Volleys traded in Abdul case

The legal battle over whether Paula Abdul was the sole lead vocalist on certain songs from her multiplatinum Virgin Records debut album “Forever Your Girl” began Tuesday in U.S. District Court, with both sides playing hardball during opening arguments.

Charges by the attorney for plaintiff Yvette Marine that the vocals on Abdul’s album were mixed electronically and thus “bionic” ran up against accusations by the defense that Marine was an opportunist seeking to drag a beloved entertainer through the mud. Both attorneys used a stereo system to play cuts from the album for the jury in an attempt to buttress their cases.

Virgin Records was sued two years ago by vocalist Marine, who claimed her voice was blended with Abdul’s on four of “Forever Your Girl’s” 10 songs to create, in effect, a co-lead vocal, with the hit cuts “I Need You” and “Opposites Attract” coming in for particular attention.

Marine’s suit seeks redress for inadequate credit and compensation, with Virgin hotly disputing the notion that she is owed anything. Abdul was not a party to the suit. Virgin has since countersued Marine.

Abdul, who was in court Tuesday flanked by Virgin co-chairman Jordan Harris and Virgin VP A&R Gemma Corfield, said she was glad the suit was finally coming to court after two tumultuous years of accusations. “It belongs in the courts, not the tabloids,” Abdul said. “My fans will know the truth.”

Marine, who is pregnant and ill with a case of chicken pox, was not in court. Her husband and manager, Rick Barlowe, was present and declined comment.

The gloves came off early during opening arguments before U.S. District Court Judge Wallace Tashima. The five-man, four-woman jury — most of whom appeared to be far removed from their dance music days — heard Steven Ames Brown, attorney for Marine, say Virgin had told a “lie” when it claimed Abdul was the only lead singer on the album.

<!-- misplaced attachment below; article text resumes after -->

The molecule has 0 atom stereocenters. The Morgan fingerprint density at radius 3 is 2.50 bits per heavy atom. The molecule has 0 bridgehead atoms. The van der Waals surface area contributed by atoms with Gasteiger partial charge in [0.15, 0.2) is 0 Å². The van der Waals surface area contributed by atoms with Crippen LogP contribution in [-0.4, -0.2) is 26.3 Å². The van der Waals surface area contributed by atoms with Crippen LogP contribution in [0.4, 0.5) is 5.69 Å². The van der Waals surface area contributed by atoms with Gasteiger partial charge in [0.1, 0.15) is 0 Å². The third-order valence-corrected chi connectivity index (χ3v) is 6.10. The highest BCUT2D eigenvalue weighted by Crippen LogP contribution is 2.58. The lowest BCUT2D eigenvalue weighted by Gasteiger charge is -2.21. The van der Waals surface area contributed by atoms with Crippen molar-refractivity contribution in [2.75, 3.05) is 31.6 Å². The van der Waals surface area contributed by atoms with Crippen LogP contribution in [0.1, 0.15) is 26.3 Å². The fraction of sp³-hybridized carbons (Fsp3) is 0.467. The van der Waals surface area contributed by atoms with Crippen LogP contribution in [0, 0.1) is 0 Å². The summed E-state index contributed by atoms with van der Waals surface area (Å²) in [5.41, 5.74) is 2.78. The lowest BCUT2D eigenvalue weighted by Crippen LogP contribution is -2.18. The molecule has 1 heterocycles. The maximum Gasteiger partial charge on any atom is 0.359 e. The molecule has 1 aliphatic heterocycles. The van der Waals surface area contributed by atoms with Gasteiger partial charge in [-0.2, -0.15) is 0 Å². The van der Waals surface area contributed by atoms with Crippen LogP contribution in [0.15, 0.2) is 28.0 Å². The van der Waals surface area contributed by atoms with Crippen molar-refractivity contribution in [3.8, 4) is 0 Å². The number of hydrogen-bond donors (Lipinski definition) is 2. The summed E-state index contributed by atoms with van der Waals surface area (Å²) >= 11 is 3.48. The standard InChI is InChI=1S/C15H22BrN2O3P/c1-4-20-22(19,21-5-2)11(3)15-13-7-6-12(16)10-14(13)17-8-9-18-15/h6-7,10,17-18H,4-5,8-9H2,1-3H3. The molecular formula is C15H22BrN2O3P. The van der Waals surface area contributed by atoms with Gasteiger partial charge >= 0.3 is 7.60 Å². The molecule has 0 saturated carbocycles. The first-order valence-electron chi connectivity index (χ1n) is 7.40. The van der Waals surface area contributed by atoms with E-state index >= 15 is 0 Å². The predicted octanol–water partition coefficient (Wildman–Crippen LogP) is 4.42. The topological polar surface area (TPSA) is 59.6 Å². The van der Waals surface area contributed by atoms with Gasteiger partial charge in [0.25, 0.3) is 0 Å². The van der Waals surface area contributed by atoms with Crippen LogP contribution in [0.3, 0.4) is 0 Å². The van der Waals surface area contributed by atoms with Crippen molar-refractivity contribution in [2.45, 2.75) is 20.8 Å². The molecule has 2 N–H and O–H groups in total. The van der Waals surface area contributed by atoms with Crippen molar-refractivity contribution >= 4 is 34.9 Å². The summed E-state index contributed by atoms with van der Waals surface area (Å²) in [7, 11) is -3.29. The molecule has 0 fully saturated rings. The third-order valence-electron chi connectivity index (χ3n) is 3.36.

Brown said Marine had been denied her due despite “singing the same music, the same words and making the same contribution that Paula Abdul did.”

Brown contended that time and budget constraints forced Virgin to blend Marine’s vocals with Abdul’s on four songs. He said the label intended to create a new “teen idol” and would not let Abdul’s lack of professional vocal experience stand in its way.

“Virgin Records lied for money,” Brown said. “Not just a little money, but lots and lots of money.” Brown claimed he would produce an expert witness who would estimate that “Forever Your Girl” had generated $ 120 million in revenue.

Judge Tashima cautioned Brown several times when he veered into prepping the jury for Virgin’s arguments. But Brown underlined his intention to prove that Virgin intended to defraud the public. “I’m counting on you to make them do the right thing,” he concluded.

Joseph Yanny, Virgin’s counsel, was equally blunt in his attack. At one point , Yanny alluded to what he claimed were the plaintiff’s attempts to settle the suit. “They said all of this can go away if (Marine) gets a record contract. It became clear to Virgin that something was happening. I won’tcall it what it is since I don’t want a mistrial.”

Yanny underlined his point by stating, “Virgin decided it wanted to spend millions on defense and not one cent in tribute.”

Countering Brown’s arguments about co-lead vocals, Yanny said, “This suit is not about who sang on this album, it’s about what they sang.” Yanny reiterated Virgin’s claims that Marine was properly credited and compensated as a backup vocalist. “The evidence will say Paula was the lead on every track.”

Yanny played heavily on the theme that Abdul was a hard-working entertainer being attacked as “an easy target” by a greedy opportunist. “She wasn’t born with a silver spoon in her mouth,” he said, noting that she dreamed of becoming “the all-around entertainer your kids and grandchildren love.”

Marine’s integrity was also hammered at in Yanny’s opening remarks. He pointed out that she used her real name, Yvette Lucera, on several documents, suggesting that Marine was trying to avoid taxes and contributions to American Federation of Television & Radio Artist funds by using her real name.

He also noted the apparent time lag between the album’s release and Marine filing suit, noting that Marine, a child of a veteran performer who was a musician’s union member since age 13, “knew her rights and knew how to enforce them.”

Yanny indicated that producer L.A. Reid would testify on Abdul’s behalf, as would several Virgin executives. Abdul indicated she would be willing to testify if necessary.

The trial was recessed until Monday by Tashima.

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